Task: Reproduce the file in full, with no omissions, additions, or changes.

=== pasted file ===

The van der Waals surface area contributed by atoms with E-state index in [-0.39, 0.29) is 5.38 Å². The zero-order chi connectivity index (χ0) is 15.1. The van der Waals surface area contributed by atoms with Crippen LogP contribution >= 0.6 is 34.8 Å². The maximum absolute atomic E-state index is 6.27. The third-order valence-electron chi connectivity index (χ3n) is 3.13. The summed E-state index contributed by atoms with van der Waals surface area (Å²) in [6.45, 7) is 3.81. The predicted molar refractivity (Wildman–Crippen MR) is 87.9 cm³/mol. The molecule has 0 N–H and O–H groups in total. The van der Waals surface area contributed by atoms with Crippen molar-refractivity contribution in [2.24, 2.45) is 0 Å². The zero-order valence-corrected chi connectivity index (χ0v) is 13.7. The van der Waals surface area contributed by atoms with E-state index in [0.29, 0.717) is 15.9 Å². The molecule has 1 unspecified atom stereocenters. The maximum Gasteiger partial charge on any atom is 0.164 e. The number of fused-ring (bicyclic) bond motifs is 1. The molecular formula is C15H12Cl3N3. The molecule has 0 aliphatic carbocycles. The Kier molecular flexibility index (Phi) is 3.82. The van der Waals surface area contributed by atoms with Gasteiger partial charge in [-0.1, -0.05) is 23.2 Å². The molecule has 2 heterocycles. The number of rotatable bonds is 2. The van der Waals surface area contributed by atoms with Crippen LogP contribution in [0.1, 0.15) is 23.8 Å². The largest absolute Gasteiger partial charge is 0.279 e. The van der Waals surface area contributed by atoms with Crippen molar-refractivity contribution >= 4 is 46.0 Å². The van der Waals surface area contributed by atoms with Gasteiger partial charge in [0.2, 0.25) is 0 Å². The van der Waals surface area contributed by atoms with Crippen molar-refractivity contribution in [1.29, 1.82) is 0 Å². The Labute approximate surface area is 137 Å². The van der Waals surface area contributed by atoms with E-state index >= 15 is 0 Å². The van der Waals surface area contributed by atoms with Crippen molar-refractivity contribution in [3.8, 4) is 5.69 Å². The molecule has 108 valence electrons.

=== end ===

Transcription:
The van der Waals surface area contributed by atoms with E-state index in [-0.39, 0.29) is 5.38 Å². The zero-order chi connectivity index (χ0) is 15.1. The van der Waals surface area contributed by atoms with Crippen LogP contribution >= 0.6 is 34.8 Å². The maximum absolute atomic E-state index is 6.27. The third-order valence-electron chi connectivity index (χ3n) is 3.13. The summed E-state index contributed by atoms with van der Waals surface area (Å²) in [6.45, 7) is 3.81. The predicted molar refractivity (Wildman–Crippen MR) is 87.9 cm³/mol. The molecule has 0 N–H and O–H groups in total. The van der Waals surface area contributed by atoms with Crippen molar-refractivity contribution in [2.24, 2.45) is 0 Å². The zero-order valence-corrected chi connectivity index (χ0v) is 13.7. The van der Waals surface area contributed by atoms with E-state index in [0.29, 0.717) is 15.9 Å². The molecule has 1 unspecified atom stereocenters. The maximum Gasteiger partial charge on any atom is 0.164 e. The number of fused-ring (bicyclic) bond motifs is 1. The molecular formula is C15H12Cl3N3. The molecule has 0 aliphatic carbocycles. The Kier molecular flexibility index (Phi) is 3.82. The van der Waals surface area contributed by atoms with Gasteiger partial charge in [-0.1, -0.05) is 23.2 Å². The molecule has 2 heterocycles. The number of rotatable bonds is 2. The van der Waals surface area contributed by atoms with Crippen LogP contribution in [0.1, 0.15) is 23.8 Å². The largest absolute Gasteiger partial charge is 0.279 e. The van der Waals surface area contributed by atoms with Crippen molar-refractivity contribution >= 4 is 46.0 Å². The van der Waals surface area contributed by atoms with Gasteiger partial charge in [0.2, 0.25) is 0 Å². The van der Waals surface area contributed by atoms with Crippen molar-refractivity contribution in [1.29, 1.82) is 0 Å². The Labute approximate surface area is 137 Å². The van der Waals surface area contributed by atoms with E-state index >= 15 is 0 Å². The van der Waals surface area contributed by atoms with Crippen molar-refractivity contribution in [3.8, 4) is 5.69 Å². The molecule has 108 valence electrons.